QRD offers other security measures besides encryption. Databases are created with an expiration date. If that date passes without the PC’s owner reconnecting to the main database, the database will either lock out all access or self-destruct. A locked database can be unlocked with a code from the database administrator, but a self-destructed database must be downloaded anew from the database server. QRD ships with the default action set to lock the database after six months. Both of those settings can be easily changed.
But doesn’t compression add performance overhead? In most applications where compression is involved, data must be decompressed before any work can be done with it. QRD does not have this requirement; the QRD query engine actually queries compressed data in its compressed form. No broad decompression is required to run queries against the data.
Unlike many technologies, compression is not a black-and-white technique. Data can be compressed to many different degrees and levels. The greater the compression applied to a set of data, the longer it takes to compress or decompress it. QRD applies intelligence to its data compression; it does not compress the data down so far that searching or decompression performance is impacted. QD calls this balance between compression and performance ‘smart’ compression. “One of QD’s most valuable pieces of intellectual property is our ability to query compressed data without having to decompress it,” says Peter Krainik, QD’s Chief Marketing and Sales Officer. “Since QRD is able to directly query the compressed data without decompressing it, the only data that must be decompressed is the result set.”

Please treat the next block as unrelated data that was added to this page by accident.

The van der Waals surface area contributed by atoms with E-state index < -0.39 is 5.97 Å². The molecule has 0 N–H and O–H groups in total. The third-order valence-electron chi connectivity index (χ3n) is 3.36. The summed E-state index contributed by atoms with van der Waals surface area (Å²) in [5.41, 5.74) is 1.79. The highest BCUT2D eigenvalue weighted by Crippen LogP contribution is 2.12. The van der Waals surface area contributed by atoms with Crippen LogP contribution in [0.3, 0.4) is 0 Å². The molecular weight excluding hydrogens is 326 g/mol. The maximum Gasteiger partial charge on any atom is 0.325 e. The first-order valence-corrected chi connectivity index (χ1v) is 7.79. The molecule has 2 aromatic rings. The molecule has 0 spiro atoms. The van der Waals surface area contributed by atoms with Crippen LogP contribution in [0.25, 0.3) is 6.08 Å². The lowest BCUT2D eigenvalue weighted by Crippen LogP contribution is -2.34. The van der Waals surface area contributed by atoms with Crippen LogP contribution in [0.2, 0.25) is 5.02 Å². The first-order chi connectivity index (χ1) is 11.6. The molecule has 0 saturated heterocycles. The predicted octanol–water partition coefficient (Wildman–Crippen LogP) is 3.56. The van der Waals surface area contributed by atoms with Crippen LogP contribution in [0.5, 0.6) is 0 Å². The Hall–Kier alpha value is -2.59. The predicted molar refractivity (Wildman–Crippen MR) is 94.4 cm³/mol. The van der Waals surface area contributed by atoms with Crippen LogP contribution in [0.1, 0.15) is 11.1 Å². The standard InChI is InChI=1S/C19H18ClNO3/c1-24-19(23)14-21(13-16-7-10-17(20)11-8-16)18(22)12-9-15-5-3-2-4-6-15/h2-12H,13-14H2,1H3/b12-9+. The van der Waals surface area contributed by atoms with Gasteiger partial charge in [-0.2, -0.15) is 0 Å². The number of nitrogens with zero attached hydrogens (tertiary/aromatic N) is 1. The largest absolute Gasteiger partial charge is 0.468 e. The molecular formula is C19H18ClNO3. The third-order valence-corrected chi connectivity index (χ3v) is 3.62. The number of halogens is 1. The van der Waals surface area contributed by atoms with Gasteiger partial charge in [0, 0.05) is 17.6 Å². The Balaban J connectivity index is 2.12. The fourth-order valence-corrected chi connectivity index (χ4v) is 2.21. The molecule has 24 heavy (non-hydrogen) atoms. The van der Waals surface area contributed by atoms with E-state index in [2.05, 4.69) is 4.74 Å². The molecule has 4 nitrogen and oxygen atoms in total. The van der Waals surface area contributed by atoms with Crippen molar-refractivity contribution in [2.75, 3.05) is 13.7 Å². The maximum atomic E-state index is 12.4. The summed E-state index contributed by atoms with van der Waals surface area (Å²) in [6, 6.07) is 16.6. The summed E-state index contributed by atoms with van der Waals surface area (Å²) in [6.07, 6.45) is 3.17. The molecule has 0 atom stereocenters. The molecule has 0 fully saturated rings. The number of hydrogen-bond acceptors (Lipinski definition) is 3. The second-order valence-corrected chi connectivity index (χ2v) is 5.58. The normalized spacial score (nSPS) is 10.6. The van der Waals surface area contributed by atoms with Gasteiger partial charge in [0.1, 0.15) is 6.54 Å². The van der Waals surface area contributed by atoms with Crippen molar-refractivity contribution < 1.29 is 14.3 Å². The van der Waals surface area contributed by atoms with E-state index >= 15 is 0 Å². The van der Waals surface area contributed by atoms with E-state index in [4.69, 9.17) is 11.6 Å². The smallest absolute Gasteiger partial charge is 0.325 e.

Applications for QRD
The number of high-level executives queuing to heap praise upon QRD is growing daily. “Users today need instant access to their data, regardless of where they are,” says Bud Mathaisel, former CIO of Ford Motor Company and the Walt Disney Company. “The key phrase is ‘data on demand.’ Business travelers and sales people need immediate access to their corporate databases, even if they are on an airplane or in a hotel room with poor internet access. QRD provides data accessibility along with speedy access. It’s a combination that has proven to be elusive.”